I think long-term we may need a "make cursor precise" vs "stabilize cursor" option or something, but let's see how long we can avoid that.
I gave libinput a try on ArchLinux (libinput-1.5.3). I experience similar symptoms as described by Nate.
I'm not sure how Nate turned off the hysteresis but I assume that this is done by setting hysteresis_margin.x/y to 0 in tp_init_hysteresis().
So I gave this a try and fixed the sources for libinput-1.5.3 and I can say that this improves the situation for me as well.
My hardware is a HP Elitebook 8540p and I fixed the touchpad (Synaptics) ranges as described here beforehand: https://wayland.freedesktop.org/libinput/doc/latest/absolute_coordinate_ranges.html
Although the pointer is very sensitive now (almost too much), I prefer this setting to what it was before.
Is there some hysteresis value that seems to make things useful? The default should be 0.5mm (which is tiny, you'd think). Is there some other value where the hysteresis still keeps the pointer from being sensitive but at the same time it doesn't prevent small movement?
I tried a bunch of different very small values, but honestly, for my hardware none of them were better than simply having it off entirely. Since the feature itself is essentially a workaround for lousy hardware, it would seem preferable to just be able to turn it off. Or--horror of horrors :)--have the value be adjustable so people can dial it into their own hardware.
I have the hysteresis value at 1/10mm atm. I'll probably keep playing with the value a little bit to find the best balance for me.
not sure if this is the same but I'd like to add that on a Wacom Intuos 5 S the touch sensitivity at small finger movements is very 'rough', like when trying to draw a small circle with a diameter of ±1cm, I get a square. all small and precise movements seem to result in horizontal and vertical movements only. This is especially noticeable when you're trying to hit the 'X' of a browser tab - you get to the area of the tab with the cursor very fast and then spend more time trying to hit that small 'X' sign. to me it seems like a combination of delayed cursor with together with the restriction of small movements to the vertical and horizontal axis only. (very different to how the touch registration behaves on the same tablet connected to my work mac with the official wacom drivers installed)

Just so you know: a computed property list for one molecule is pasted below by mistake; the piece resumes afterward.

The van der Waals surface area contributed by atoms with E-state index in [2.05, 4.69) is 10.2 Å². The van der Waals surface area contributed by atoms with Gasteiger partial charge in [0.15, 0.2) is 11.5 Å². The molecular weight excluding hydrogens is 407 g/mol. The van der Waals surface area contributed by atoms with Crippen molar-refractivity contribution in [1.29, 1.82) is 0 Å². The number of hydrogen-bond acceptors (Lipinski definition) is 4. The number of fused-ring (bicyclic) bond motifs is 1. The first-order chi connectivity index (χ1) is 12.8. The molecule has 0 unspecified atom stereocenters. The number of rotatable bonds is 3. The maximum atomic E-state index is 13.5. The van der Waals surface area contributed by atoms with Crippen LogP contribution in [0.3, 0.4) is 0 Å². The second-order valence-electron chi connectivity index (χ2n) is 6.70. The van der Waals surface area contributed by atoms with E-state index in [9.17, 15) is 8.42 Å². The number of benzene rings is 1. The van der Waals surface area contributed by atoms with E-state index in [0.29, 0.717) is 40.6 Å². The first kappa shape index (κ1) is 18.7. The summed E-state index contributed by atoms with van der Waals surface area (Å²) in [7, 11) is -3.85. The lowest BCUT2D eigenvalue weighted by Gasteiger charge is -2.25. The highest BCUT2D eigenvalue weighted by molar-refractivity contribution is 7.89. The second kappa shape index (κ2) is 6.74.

Yup, that's hysteresis. There's currently no UI switch to turn it off, unfortunately so. The issue will disappear if you re-compile the code with it disabled (comment out "tp_motion_hysteresis(tp, t);" in src/evdev-mt-touchpad.c).
thank you, that seems to improve things indeed! the cursor doesn't stick to the horizontal and vertical axis anymore and is more precise. might be worth to note that there is still a bit of lag, and by very small movements the cursor doesn't move much, drawing small circles quickly makes the cursor to stay in the midddle.
I'm experiencing the same issue as described here with hysteresis. In the long term, a knob per bug 94379, comment 29 is needed. In the meantime, I've been having a look at restoring the "PRECISE_TOUCHPAD" flag to disable hysteresis.
(In reply to Peter from comment #12)
> Have a look at commit afdcaf50157c0a76389740885bed3719b758dc37, that provides > a blueprint for the patch required to mark your touchpad as one that doesn't > require hysteresis. I'm willing to give in here to see whether we'll see any > pushback (see 27078b2). Happy to review and merge a patch for this.
I'd be interested to hear your thoughts on: https://github.com/tlvince/libinput/compare/tlvince:7272696...tlvince:9259143
Note, this doesn't restore the tag on Apple and Lenovo *40 devices. I'm aware hysteresis has been enabled/reverted a few times (e.g. 48473994c8e60189356feae7b7eae25288e5ac28) and I agree maintaining a list of device-specific flags is unscalable, but this is a real issue for some users and this seems the easiest way to do it _right now_ (it could be again removed once suitable user-facing configuration is in place).
sorry, only just starting to catch up with bug mail again.